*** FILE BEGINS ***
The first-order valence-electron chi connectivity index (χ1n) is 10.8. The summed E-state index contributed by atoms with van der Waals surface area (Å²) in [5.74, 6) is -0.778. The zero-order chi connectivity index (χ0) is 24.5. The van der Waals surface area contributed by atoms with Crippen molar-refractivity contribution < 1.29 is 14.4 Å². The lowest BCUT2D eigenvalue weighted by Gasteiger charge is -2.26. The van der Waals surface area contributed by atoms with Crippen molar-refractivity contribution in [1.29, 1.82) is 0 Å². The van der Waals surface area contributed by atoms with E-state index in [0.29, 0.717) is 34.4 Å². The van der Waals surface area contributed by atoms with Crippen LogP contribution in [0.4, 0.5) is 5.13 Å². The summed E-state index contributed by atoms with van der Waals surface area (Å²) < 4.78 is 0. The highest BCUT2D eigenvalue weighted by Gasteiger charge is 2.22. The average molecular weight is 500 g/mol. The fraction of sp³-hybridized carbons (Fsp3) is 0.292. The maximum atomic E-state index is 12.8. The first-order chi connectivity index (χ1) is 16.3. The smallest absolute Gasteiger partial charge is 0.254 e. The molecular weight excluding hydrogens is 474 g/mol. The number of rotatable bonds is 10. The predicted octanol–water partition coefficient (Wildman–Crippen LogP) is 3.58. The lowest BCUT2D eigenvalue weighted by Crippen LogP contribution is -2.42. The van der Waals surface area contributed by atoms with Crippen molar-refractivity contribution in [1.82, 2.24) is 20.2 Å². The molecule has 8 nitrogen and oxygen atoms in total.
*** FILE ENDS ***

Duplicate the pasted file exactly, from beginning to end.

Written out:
The first-order valence-electron chi connectivity index (χ1n) is 10.8. The summed E-state index contributed by atoms with van der Waals surface area (Å²) in [5.74, 6) is -0.778. The zero-order chi connectivity index (χ0) is 24.5. The van der Waals surface area contributed by atoms with Crippen molar-refractivity contribution < 1.29 is 14.4 Å². The lowest BCUT2D eigenvalue weighted by Gasteiger charge is -2.26. The van der Waals surface area contributed by atoms with Crippen molar-refractivity contribution in [1.29, 1.82) is 0 Å². The van der Waals surface area contributed by atoms with E-state index in [0.29, 0.717) is 34.4 Å². The van der Waals surface area contributed by atoms with Crippen LogP contribution in [0.4, 0.5) is 5.13 Å². The summed E-state index contributed by atoms with van der Waals surface area (Å²) < 4.78 is 0. The highest BCUT2D eigenvalue weighted by Gasteiger charge is 2.22. The average molecular weight is 500 g/mol. The fraction of sp³-hybridized carbons (Fsp3) is 0.292. The maximum atomic E-state index is 12.8. The first-order chi connectivity index (χ1) is 16.3. The smallest absolute Gasteiger partial charge is 0.254 e. The molecular weight excluding hydrogens is 474 g/mol. The number of rotatable bonds is 10. The predicted octanol–water partition coefficient (Wildman–Crippen LogP) is 3.58. The lowest BCUT2D eigenvalue weighted by Crippen LogP contribution is -2.42. The van der Waals surface area contributed by atoms with Crippen molar-refractivity contribution in [1.82, 2.24) is 20.2 Å². The molecule has 8 nitrogen and oxygen atoms in total.